During my spring break in 2019, I devoted part of the week to a road trip with my dad. Unlike the rest of my family, I had never been to Washington, D.C., so I begged for someone to tag along on the trip with me. My mom passed on the opportunity after having been twice already, my brother was not interested in museums, so it fell on my dad to make the journey with me (not that he complained about spending time with his favorite “only” daughter).
Visiting the Smithsonian museums were cool, and we made some great memories. We both even walked the entire length of the National Mall to see all the monuments and memorials. This itself was a huge accomplish with my dad’s bad knees and the tendonitis in both of our feet. When Monday came, we were exhausted, sore, but excited for the thing we were looking forward to the most.
The Museum of the Bible.
It was beautiful and overwhelming. I hope to go back to spend another full day exploring all the information. I could go on and on about my experience being surrounded by the history of the Bible and how it came to be, but, I’d like to share what happened after I got back.
When I went back to school, a girl in one of my classes asked me how my break was. I told her that I went to visit the Museum of the Bible. Her immediate response: “Oh, are you religious?” She didn’t sound accusatory, or insulting (like I get asked by others sometimes). To her, it was like she had asked me if I was simply a member of a club, where I pay my dues and attend weekly meetings for points. She seemed generally curious, but more as if she was just making conversation.
My response: “Well, I study religion. But I’m a Christian.”
Being religious does not mean someone is a Christian. I really don’t like when people associate being religious or spiritual with the life of a Christian. The study of religion (any religion) does not equate someone to be a member of a particular religion. To study a certain religion for your own curiosity doesn’t make you a believer in God’s eye either. You can know the Bible and its history backwards and forwards, but that doesn’t mean you live those words. It doesn’t mean you have faith in Jesus Christ. You can attend all the Sunday School lessons in the world, but unless you believe in Jesus and practice His teachings, then you are, ahem, a fake.
Believing Jesus Christ is your Savior and Lord is to receive the gift of salvation that He offers to all. But here is the kicker. If you believe and truly love Jesus, then your actions should reflect that.
When that girl asked me if I was religious, I felt offended. It was a general term that did not encompass the one, specific God I believe and put my trust in. She didn’t mean any harm. She was probably just trying to be politically correct.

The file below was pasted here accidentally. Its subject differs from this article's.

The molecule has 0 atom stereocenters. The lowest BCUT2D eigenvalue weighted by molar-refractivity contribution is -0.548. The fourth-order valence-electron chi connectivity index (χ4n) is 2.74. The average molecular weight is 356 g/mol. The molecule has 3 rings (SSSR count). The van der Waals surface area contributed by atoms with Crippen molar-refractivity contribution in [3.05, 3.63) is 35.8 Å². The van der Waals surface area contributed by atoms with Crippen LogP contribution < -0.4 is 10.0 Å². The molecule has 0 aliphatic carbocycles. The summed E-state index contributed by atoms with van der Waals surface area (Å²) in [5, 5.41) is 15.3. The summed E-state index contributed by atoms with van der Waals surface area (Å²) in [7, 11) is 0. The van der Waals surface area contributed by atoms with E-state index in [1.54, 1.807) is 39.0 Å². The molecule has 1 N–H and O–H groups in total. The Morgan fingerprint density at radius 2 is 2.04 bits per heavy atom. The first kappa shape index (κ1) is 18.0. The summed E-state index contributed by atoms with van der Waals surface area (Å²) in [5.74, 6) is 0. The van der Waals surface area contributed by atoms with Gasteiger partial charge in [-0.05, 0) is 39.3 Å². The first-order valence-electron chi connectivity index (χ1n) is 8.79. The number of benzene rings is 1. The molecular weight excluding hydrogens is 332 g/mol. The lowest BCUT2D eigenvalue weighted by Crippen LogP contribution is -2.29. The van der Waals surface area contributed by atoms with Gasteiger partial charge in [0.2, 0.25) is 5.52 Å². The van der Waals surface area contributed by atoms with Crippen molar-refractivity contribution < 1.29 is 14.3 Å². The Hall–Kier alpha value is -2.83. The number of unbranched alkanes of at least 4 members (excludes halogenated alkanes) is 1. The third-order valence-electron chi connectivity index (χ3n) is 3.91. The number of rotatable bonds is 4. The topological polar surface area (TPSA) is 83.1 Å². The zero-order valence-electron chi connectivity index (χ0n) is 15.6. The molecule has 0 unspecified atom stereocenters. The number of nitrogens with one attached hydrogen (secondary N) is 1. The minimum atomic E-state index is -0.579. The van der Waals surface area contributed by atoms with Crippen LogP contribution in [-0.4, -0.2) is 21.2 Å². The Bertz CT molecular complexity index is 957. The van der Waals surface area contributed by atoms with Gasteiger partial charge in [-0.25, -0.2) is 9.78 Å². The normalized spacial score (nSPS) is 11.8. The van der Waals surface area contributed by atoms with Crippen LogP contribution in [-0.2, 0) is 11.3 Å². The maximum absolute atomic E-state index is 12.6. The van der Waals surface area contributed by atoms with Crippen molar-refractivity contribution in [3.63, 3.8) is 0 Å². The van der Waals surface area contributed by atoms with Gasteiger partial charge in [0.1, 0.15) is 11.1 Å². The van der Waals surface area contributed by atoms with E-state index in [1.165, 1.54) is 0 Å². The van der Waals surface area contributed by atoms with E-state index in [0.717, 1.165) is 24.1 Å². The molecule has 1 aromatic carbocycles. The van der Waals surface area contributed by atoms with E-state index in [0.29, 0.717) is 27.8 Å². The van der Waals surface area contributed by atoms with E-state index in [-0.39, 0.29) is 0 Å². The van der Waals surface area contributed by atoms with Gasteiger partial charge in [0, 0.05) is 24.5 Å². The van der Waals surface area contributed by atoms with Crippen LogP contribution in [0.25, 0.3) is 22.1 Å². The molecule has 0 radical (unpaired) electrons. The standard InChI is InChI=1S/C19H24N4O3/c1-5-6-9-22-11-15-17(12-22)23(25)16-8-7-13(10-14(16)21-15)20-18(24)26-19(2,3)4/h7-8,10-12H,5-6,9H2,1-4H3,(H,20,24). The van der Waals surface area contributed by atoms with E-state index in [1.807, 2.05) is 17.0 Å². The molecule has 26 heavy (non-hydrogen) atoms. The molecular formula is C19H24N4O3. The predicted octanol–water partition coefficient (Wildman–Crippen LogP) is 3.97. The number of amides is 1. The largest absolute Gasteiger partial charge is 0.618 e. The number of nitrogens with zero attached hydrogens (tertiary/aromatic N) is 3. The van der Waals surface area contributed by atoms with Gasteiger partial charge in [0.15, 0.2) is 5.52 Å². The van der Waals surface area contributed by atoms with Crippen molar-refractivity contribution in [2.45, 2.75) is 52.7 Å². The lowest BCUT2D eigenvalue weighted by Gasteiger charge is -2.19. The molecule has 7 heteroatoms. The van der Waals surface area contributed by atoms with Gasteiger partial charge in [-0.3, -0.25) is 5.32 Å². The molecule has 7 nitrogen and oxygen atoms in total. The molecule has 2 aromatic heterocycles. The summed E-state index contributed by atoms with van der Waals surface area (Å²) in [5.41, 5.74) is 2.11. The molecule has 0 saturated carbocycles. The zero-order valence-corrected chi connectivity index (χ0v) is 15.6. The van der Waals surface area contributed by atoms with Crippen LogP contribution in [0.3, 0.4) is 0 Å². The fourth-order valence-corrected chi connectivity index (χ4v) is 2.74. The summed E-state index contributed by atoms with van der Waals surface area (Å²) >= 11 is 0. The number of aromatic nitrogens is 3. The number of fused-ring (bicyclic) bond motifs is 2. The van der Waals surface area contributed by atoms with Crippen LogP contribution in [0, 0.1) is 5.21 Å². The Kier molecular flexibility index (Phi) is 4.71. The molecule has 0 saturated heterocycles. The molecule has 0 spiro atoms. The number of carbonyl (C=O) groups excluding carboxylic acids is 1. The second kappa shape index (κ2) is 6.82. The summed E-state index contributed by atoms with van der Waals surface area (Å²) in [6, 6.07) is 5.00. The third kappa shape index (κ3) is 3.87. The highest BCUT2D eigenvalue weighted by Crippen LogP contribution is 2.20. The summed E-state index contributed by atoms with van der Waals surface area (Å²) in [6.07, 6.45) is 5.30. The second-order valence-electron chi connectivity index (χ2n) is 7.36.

Because saying you’re a Christian is a taboo today.
On the other hand, I get people giving me funny looks and they sneer “well, I’m not religious.” They talk about me behind my back. They are constantly watching to see when I mess up. Well, let me tell you. I’m going to mess up.
I do it frequently. People probably call me a hypocrite. A fake Christian. My name gets tossed around by un-believers and believers, and I really doubt it’s in a good way. Others who claim to be followers of Christ also mess-up.
As much as it hurts, that’s okay. I’m still praying through my own struggles and short comings. I’m praying for yours too, whether you want me to or not. I won’t forsake my God to make you feel comfortable. And I won’t shut up. I’ll keep smiling when I want to go off. And when I do slip up, and go off, I’ll apologize.
One time a girl told me she dated this boy whose mother refused to let her come to church with them. She wasn’t a believer, but for him, she was willing to go to church to learn more. I told her that Christianity does not bar the doors from anyone entering a service to learn about and worship God. She had no idea because of her experience. That boy’s mother screwed up, and offered a misinterpretation of Christianity. Sometimes I do it too. Sometimes I do it in public, and sometimes I do it in private, like when I’m by myself in quarantine.
As I sit in my house under quarantine during this pandemic we all are facing, I get sad sometimes. Sometimes I get really sad, and sometimes I say things I really shouldn’t. Then my pets give me the evil eye as if to say “oooooh, you just said a bad word!” Other times I think about throwing my homework across the room in frustrated anger. I think and sometimes scream out loud: “it’s not supposed to be this way! I’m supposed to be at school, finishing my last semester with my friends.” I feel guilty for quickly scrolling past posts about hope and encouragement on social media, because frankly, I’m just tired of seeing it. Then, my mom or grandmother remind me that this too shall pass. This isn’t forever, and our struggles now will soon seem like little blips on eternity.
The picture for this blog post is of my church doing a drive-in service since we are currently unable to meet together inside the building. My church sits up on a hill, and similarly Christians are up on display now more than ever. What will we do during these trying times? Give up? Turn to God?
God never said that His followers wouldn’t be persecuted. He never said we wouldn’t be offended. He never said we wouldn’t stumble. He also never said life would be easy, fair, and that bad things won’t happen to good people. He never said disease wouldn’t plague our lands. Jesus said to pick up our cross and follow Him. We will be persecuted. We will be offended. We will stumble because we are human. We will experience trials that threatened our faith.
Jesus just told us it will all be worth it in the end.